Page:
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The Vertical City

Fannie Hurst

Book Overview: 

As the city above soars gloriously skyward, the denizens of the city writhe in its dirty underbelly.

The Vertical City is a collection of six short stories by Fannie Hurst (American). Each story, tells in gritty, dramatic style, of ugly inner city tragedy: unwed mothers, women doing what they need to do in order to escape poverty, or loneliness… A mother can literally give her life in the attempt to provide a better life for her child, and even then she may fail because her love, protection and guidance, cannot overcome the depravity of the environment.

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Book Excerpt: 
. . .e than the quick rotation of her arm around with the spoke of a truck wheel, so quickly she went down.

It was almost a miracle, her kind of death, because out of all that jam of tonnage she carried only one bruise, a faint one, near the brow.

And the wonder was that Louis Latz, in his grief, was so proud.

"To think," he kept saying over and over again and unabashed at the way his face twisted—"to think they should have happened to me. Two such women in one lifetime as my little mother—and her. Fat little old Louis to have had those two. Why, just the memory of my Carrie—is almost enough. To think old me should have a memory like that—it is almost enough—isn't it, Alma?"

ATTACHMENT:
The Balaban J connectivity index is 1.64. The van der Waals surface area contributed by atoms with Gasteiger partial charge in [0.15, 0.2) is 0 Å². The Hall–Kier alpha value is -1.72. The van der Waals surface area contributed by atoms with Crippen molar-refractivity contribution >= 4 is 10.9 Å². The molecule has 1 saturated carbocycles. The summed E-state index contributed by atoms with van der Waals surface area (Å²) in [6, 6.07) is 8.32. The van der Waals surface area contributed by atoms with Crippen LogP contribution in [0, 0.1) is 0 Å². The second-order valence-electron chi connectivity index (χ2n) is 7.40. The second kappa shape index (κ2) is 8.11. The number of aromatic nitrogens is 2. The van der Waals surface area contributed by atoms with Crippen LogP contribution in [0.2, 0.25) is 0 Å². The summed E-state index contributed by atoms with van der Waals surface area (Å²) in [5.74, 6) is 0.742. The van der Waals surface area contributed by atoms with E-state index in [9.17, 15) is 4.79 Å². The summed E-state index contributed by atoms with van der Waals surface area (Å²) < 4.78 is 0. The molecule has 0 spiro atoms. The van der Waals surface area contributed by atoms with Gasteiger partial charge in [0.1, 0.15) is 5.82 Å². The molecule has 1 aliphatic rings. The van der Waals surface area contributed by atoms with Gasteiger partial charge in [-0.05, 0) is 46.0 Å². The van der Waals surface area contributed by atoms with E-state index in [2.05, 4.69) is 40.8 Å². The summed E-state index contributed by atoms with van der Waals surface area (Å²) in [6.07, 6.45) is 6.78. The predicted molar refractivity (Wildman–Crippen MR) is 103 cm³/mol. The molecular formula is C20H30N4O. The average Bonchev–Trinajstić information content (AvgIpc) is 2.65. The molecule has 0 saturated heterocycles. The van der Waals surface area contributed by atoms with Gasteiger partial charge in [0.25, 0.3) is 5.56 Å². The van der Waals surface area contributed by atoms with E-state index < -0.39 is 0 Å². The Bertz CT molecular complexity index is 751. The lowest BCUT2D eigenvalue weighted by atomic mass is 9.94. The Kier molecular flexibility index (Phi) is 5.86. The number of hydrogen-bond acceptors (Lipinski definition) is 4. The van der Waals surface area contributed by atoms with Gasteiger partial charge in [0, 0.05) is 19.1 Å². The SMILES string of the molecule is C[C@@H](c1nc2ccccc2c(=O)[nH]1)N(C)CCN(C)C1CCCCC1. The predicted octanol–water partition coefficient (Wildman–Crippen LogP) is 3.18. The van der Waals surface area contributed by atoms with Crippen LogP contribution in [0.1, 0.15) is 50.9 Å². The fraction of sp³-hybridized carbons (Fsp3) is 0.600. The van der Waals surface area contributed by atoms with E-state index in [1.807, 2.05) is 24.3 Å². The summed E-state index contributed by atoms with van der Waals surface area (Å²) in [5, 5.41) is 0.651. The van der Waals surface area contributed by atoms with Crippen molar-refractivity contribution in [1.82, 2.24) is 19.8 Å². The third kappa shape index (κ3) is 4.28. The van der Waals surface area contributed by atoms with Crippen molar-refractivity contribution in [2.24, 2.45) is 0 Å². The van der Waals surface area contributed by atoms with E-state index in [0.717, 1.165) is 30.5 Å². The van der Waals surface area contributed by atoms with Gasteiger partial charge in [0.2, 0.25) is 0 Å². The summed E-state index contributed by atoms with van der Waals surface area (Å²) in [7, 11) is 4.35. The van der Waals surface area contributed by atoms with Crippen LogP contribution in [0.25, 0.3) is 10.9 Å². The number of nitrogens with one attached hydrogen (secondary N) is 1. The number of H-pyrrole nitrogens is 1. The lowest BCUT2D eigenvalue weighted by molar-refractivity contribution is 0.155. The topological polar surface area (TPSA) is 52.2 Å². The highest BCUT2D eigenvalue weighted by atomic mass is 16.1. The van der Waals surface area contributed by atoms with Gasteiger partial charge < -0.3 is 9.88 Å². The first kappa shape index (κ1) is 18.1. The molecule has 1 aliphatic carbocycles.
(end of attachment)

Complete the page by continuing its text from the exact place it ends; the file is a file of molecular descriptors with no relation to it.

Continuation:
She kissed his hand.

That very same, that dreadful night, almost without her knowing it, her throat-tearing sobs broke loose, her face to the waistcoat of Leo Friedlan. . . Read More

Community Reviews

I really appreciated the variety of these stories. Ms. Hurst creates memorable characters and situations and uses them to show the many sides of the Vertical City. This was the first book I've read by this author--I'm more familiar with the movie versions of her novels--but I hope to find others.

A bunch of random short stories, very dated in some ways but not altogether bad. Just very average, and mostly around the same theme of unhappy marriages. OK overall, just not entirely my cup of tea.

The overarching theme of women facing social and economic discrimination has many minor themes contained within, but women facing and being unable to conquer madness is one that was referenced over and over which I found to be fascinating. Considering that Hurst was clearly showing the discriminatio